Ms. Boulay is attentive to the power of individual words; poems like “Calenture” and “Changeling” consider the experiences these words conjure up, as well as their connotations, with startling immediacy.
The collection as a whole is grounded in its speaker’s wide range experience, reflecting Ms. Boulay’s travels in France and India. In “Pallikoodam” (which means “school”) the speaker recalls, “We lived with animals: small lizards / darting up the walls, lines of tiny / imperious ants” before going on to remember the ways she found comfort after watching (on television) the towers fall on September 11, and how she and her companion “woke in the mornings / to hear someone singing, softly / as she swept the yard clean.” This combination — of otherness and familiarity, radical change and the routines of ordinary life — resonates deeply in Foxes on the Trampoline.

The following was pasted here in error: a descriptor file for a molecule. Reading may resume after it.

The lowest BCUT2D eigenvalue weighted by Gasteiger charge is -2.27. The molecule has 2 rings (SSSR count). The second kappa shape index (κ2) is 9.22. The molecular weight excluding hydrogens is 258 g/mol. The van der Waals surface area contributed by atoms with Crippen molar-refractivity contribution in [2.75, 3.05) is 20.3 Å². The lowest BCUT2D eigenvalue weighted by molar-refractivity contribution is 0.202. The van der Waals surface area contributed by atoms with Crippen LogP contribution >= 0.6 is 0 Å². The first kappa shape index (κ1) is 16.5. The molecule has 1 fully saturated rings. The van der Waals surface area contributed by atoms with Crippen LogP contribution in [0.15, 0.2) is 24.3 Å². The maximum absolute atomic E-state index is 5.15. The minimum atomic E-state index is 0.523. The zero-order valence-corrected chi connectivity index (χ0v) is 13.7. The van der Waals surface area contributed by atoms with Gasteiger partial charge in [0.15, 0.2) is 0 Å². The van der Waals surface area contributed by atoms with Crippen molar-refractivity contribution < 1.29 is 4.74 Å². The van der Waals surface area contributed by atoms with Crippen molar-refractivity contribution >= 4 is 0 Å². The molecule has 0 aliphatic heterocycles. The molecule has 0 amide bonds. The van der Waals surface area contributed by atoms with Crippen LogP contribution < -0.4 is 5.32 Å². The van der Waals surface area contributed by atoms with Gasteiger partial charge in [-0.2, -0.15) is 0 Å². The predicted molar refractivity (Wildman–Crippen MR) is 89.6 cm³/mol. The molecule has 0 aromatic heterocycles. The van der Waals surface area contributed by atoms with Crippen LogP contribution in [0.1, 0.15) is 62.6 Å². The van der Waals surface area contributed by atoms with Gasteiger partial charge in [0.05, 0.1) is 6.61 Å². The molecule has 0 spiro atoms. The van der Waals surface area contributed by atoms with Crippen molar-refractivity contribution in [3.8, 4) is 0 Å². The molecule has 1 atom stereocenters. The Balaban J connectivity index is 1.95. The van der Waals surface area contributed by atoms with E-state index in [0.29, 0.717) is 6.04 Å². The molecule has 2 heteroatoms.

You can read a selection of Charlotte Boulay’s poems on the Boston Review site, including our poem of the week, “Watson and the Shark.” In this poem, the speaker remembers a childhood encounter with the famous John Singleton Copley painting of the same name (the copy he made of his original version), which is on view at Boston’s Museum of Fine Arts (we just visited the MFA this past weekend, so this poem jumped out at me. The last stanza is amazing.
*I received a copy of this book from the publisher in exchange for an honest review.